Five Easy Pieces

Why Things Happen

For J. D. Riso


Why Things HappenI listened to the rain fall for hours

And read a mystery next to my cat,

Both of us dismayed by the dark, wet sky.



I listened and read and accrued the clues

Of how and who as to why things happen.

I heard rainwater scampering across


The roof shingles and into the gutter,

Tap tapping out alerts when it dropped with

Certainty, down the spout, draining the sky.


I turned pages, the cat stretched, and elsewhere,

Far away, sirens curdled the night air

And soured someone’s life, now, gone awry.


My Beautiful Life


Five Easy Pieces

I walked alone this afternoon.

October’s velvet light slipped through

The shade of a big leaf maple

And tattooed my arms with shadow.


Erratic winds stirred the branches

And a scattering of leaves fell

Like confetti before my eyes.


They danced minuets in rhythm

To the crosscurrent of the breeze

In their tan and crimson dresses.


They twirled in celebration

Of my life, my beautiful life.

And when the wind died, they stopped, as

I walked alone this afternoon.


Perpetual Autumn

“Just remain in the center; watching. And then forget that you are there.” Lao Tzu


Autumn VersesSummer dissolves in the weak sun of autumn.

Chores come due, and the pine and fir are split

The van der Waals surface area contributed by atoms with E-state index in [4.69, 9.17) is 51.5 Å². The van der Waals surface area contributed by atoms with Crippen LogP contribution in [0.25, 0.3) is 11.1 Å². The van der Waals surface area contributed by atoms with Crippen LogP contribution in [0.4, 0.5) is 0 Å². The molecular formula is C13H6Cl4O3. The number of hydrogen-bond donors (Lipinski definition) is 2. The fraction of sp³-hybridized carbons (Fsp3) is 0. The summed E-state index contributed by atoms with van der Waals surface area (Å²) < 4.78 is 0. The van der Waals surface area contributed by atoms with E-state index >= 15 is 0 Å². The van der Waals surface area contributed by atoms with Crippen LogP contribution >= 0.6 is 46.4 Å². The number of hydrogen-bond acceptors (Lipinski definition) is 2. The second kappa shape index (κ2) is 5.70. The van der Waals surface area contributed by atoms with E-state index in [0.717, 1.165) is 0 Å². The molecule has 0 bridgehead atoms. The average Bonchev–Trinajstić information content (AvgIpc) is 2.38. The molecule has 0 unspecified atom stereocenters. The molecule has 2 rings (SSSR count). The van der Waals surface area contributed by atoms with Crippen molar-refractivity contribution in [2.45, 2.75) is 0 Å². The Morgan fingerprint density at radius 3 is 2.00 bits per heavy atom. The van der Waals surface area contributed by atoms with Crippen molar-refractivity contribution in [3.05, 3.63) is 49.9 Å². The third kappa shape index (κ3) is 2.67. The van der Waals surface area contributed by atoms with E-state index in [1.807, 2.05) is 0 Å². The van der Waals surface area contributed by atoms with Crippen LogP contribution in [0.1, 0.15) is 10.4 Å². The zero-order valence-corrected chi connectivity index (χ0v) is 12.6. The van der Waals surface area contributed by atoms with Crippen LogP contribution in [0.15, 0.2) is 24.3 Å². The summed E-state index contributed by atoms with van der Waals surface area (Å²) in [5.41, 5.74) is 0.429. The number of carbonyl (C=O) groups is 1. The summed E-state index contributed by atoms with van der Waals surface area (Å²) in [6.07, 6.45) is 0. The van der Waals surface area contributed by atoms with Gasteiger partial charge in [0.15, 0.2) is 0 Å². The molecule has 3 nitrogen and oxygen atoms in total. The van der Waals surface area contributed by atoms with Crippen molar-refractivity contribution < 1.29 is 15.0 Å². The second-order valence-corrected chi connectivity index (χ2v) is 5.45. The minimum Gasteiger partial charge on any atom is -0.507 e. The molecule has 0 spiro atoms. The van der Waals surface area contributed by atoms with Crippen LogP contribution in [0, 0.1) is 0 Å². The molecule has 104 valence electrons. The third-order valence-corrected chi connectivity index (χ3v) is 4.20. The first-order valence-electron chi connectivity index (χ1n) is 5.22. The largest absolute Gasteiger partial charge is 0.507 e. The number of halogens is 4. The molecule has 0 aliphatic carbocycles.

And the soot filled flue is cleaned

And the wood stacked high

To the barren rafters of the shed,

Where spiders fed on October’s insects.


A dense cloud of leaves float over the fence

From the boughs of a neighbor’s black oak.

They twirl and plummet to the ground

In the shaggy frost of early morning

And nest on stones that surround the laurel

And the trunk of the white bark cherry.


I gather up the fallen debris and

Arrest the disorder with symmetry.

I quarrel against the icy chill,

And the bedded stems that resist the rake,

And the whorl of leaves that escape its scratch

To scatter outside my custody.


Some hide in the skirt of the burning bush:

The clutter of perpetual autumn.

Others flutter away, dried and brittle,

Propelled by the wealth of winds that hone

And shape the land to the silent river

Where the blue heron glide and fish alone.


The Towhee


PoetryNeedles of sleet fell all throughout the night

And the towhee pecks at the hardened crust,

Seeking the moist carpet of leaves below.

But it is too deep. Only the memory

Of his stutter step foraging remains:


Of hopping ahead and jumping backwards,

Of when he tossed aloft the ground cover,

The turning of each leaf, shoving, pulling,

And searching for the mysteries beneath.

He’d been so happy to be that busy


With the bounty of everlasting work,

Patient in the quest for a tiny seed,

The egg of an insect, a spent morsel.

He flies to the white paper birch and joins

With the juncos and the chipping sparrow


Perched in the ribs of the tree’s skeleton

Under the grey breast of the winter sky.

He waits for the promise of tomorrow,

In the biting wind and the falling snow,

Warmed by the forge in his colossal heart.


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